DENNIS O’NEIL: Superman, Captain Midnight and Me
Yeah, that’s him, little Denny, aged six or seven (or maybe even five), dragging the kitchen chair across the linoleum and putting it next to the icebox. He climbs up on it and then he’s close to Mom’s radio. He knows which knobs to turn, he knows how to find what comes from the speaker, what is very important: his programs.
Every weekday afternoon, after school, from 3:30 to six – dinner time, Dad’s nightly return from Work (and work is also very important, though Denny doesn’t know why) – Denny listens to Tom Mix and Superman and Hop Harrigan and Jack Armstrong, the All-American Boy (what other kind of boy could there be?) and what may be his very, very favorite, Captain Midnight. Mom has her programs, too – Ma Perkins and Young Doctor Malone and some others – but Denny thinks they’re no better than okay. But his programs…danger and excitement and air planes and fighting and now and then goofiness: a wonderful world coming from the top of the ice box into Mom’s kitchen and Denny’s mind.
Denny has other things he likes. On Friday night, Mom and Dad let him walk alone to The Pauline Theater to see a cartoon, some previews, and two pictures – usually but not always pictures about cowboys. And there are the comic books, the ones that Dad buys at the little store on Union Avenue along with milk and bread after Sunday Mass, and the ones he gets by trading Dad’s gifts with other kids who also have comics. Sometimes, the same people are in both comics and programs and its fun to hear what Superman sounds like and to see what Captain Midnight looks like.
But comics and picture shows are once-in-a-whiles, and not completely reliable: he didn’t know what comics would be on the Union Avenue rack, and maybe The Pauline would be showing one of his favorites – Tim Holt, Sunset Carson or the King of the Cowboys himself, Roy Rogers (and his golden palomino Trigger and, oh yeah, Dale Evans, the Queen of the West)–or maybe the pictures would be about cowboys or detectives Denny didn’t care for as much, picture-people he might forget about entirely in oh, say, 66 years if he were an old man writing about a child. But he knew when the radio programs would be on and how to find them and that was certainly good, did little Denny.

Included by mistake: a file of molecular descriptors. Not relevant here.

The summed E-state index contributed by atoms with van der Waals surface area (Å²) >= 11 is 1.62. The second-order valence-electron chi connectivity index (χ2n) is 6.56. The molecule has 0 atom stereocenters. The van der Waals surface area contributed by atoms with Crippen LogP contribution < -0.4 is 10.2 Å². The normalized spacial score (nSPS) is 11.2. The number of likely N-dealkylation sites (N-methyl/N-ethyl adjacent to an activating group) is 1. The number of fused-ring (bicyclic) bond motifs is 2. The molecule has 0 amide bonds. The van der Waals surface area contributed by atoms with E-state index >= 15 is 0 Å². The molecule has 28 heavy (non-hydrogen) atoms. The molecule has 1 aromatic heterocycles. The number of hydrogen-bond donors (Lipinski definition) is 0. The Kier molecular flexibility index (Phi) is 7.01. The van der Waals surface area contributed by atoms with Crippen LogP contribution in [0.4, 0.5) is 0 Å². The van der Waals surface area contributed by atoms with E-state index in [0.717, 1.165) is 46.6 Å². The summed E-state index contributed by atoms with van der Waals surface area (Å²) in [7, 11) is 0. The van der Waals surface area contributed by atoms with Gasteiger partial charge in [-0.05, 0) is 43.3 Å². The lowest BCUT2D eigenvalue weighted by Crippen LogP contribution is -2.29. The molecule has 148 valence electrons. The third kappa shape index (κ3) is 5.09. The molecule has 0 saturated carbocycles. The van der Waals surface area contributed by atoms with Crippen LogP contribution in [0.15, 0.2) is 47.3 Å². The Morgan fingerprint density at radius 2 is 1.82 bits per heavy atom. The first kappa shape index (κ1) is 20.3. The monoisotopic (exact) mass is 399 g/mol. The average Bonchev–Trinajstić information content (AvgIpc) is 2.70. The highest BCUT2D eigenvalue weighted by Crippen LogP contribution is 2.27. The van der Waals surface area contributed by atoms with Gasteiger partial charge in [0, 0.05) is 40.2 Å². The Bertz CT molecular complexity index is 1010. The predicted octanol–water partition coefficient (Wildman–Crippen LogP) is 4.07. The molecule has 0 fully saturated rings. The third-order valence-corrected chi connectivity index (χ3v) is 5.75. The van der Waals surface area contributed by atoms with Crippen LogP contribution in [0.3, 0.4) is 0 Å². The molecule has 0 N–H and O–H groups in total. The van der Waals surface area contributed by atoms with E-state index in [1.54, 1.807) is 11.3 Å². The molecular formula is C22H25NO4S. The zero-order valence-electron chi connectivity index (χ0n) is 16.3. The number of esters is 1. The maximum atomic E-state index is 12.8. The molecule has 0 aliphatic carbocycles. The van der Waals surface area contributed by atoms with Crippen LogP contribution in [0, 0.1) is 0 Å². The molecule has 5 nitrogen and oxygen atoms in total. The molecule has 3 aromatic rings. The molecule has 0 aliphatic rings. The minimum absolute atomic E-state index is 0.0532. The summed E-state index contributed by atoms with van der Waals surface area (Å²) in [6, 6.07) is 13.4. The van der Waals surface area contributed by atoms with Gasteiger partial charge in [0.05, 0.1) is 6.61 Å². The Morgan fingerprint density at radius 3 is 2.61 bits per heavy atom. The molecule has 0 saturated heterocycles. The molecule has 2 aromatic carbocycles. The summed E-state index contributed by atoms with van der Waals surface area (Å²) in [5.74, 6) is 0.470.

And that old man…might he be a mostly retired comic book writer, you think? And might he not wonder if the radio broadcasts influenced the work he stumbled into more than the comic books he consumed on the front room floor or the back porch? Because listening to the programs, he had to supply his own imagery, to imagine how the battles were being fought, the planes flown, the horses galloped. He had to puzzle over words and ideas he couldn’t quite understand. The world that came from the radio into Mom’s kitchen became his world.
Then, some 20 years later, in another city, he sat down to write a comic book script…
ADDENDUM: If you enjoy vintage radio drama, or are just curious about it, let me call your attention to the annual Friends of Old-Time Radio convention, to be held this year on October 20, 21, 22 and 23 at the Ramada Plaza in Newark, NY. Email: E-mail: JayHick@aol.com
FRIDAY: Martha Thomases